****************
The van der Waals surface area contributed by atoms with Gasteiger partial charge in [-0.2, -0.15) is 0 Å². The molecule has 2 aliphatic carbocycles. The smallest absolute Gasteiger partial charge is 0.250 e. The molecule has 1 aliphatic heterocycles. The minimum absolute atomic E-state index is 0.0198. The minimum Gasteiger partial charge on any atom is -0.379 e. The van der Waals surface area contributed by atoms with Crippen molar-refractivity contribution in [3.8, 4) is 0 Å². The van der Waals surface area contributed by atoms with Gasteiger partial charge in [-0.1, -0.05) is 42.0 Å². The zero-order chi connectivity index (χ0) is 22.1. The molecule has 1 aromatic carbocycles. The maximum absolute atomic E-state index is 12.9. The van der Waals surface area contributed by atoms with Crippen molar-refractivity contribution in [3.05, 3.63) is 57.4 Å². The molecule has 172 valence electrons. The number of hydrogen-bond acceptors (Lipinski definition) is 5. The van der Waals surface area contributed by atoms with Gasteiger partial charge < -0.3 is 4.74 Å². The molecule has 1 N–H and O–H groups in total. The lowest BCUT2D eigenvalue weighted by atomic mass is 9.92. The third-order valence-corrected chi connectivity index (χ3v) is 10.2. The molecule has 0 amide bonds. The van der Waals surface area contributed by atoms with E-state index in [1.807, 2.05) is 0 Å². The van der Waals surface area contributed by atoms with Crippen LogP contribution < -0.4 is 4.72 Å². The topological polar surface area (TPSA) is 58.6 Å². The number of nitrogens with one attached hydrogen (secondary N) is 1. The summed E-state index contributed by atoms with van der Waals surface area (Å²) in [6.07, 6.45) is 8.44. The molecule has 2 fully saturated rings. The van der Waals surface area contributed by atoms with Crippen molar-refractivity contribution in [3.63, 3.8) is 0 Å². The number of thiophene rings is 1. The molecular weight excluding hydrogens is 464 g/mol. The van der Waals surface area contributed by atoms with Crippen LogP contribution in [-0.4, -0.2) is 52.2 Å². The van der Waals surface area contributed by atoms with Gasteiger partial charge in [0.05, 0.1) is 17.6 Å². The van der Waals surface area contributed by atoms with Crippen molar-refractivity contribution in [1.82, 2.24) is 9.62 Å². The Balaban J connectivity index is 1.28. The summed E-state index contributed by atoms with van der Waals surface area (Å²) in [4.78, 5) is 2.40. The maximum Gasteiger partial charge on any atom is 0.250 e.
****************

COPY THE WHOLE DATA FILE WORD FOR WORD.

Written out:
The van der Waals surface area contributed by atoms with Gasteiger partial charge in [-0.2, -0.15) is 0 Å². The molecule has 2 aliphatic carbocycles. The smallest absolute Gasteiger partial charge is 0.250 e. The molecule has 1 aliphatic heterocycles. The minimum absolute atomic E-state index is 0.0198. The minimum Gasteiger partial charge on any atom is -0.379 e. The van der Waals surface area contributed by atoms with Crippen molar-refractivity contribution in [3.8, 4) is 0 Å². The van der Waals surface area contributed by atoms with Gasteiger partial charge in [-0.1, -0.05) is 42.0 Å². The zero-order chi connectivity index (χ0) is 22.1. The molecule has 1 aromatic carbocycles. The maximum absolute atomic E-state index is 12.9. The van der Waals surface area contributed by atoms with Crippen molar-refractivity contribution in [3.05, 3.63) is 57.4 Å². The molecule has 172 valence electrons. The number of hydrogen-bond acceptors (Lipinski definition) is 5. The van der Waals surface area contributed by atoms with Gasteiger partial charge < -0.3 is 4.74 Å². The molecule has 1 N–H and O–H groups in total. The lowest BCUT2D eigenvalue weighted by atomic mass is 9.92. The third-order valence-corrected chi connectivity index (χ3v) is 10.2. The molecule has 0 amide bonds. The van der Waals surface area contributed by atoms with E-state index in [1.807, 2.05) is 0 Å². The van der Waals surface area contributed by atoms with Crippen LogP contribution < -0.4 is 4.72 Å². The topological polar surface area (TPSA) is 58.6 Å². The number of nitrogens with one attached hydrogen (secondary N) is 1. The summed E-state index contributed by atoms with van der Waals surface area (Å²) in [6.07, 6.45) is 8.44. The molecule has 2 fully saturated rings. The van der Waals surface area contributed by atoms with Crippen molar-refractivity contribution in [3.63, 3.8) is 0 Å². The number of thiophene rings is 1. The molecular weight excluding hydrogens is 464 g/mol. The van der Waals surface area contributed by atoms with Crippen LogP contribution in [-0.4, -0.2) is 52.2 Å². The van der Waals surface area contributed by atoms with Gasteiger partial charge in [0.05, 0.1) is 17.6 Å². The van der Waals surface area contributed by atoms with Crippen molar-refractivity contribution in [1.82, 2.24) is 9.62 Å². The Balaban J connectivity index is 1.28. The summed E-state index contributed by atoms with van der Waals surface area (Å²) in [4.78, 5) is 2.40. The maximum Gasteiger partial charge on any atom is 0.250 e.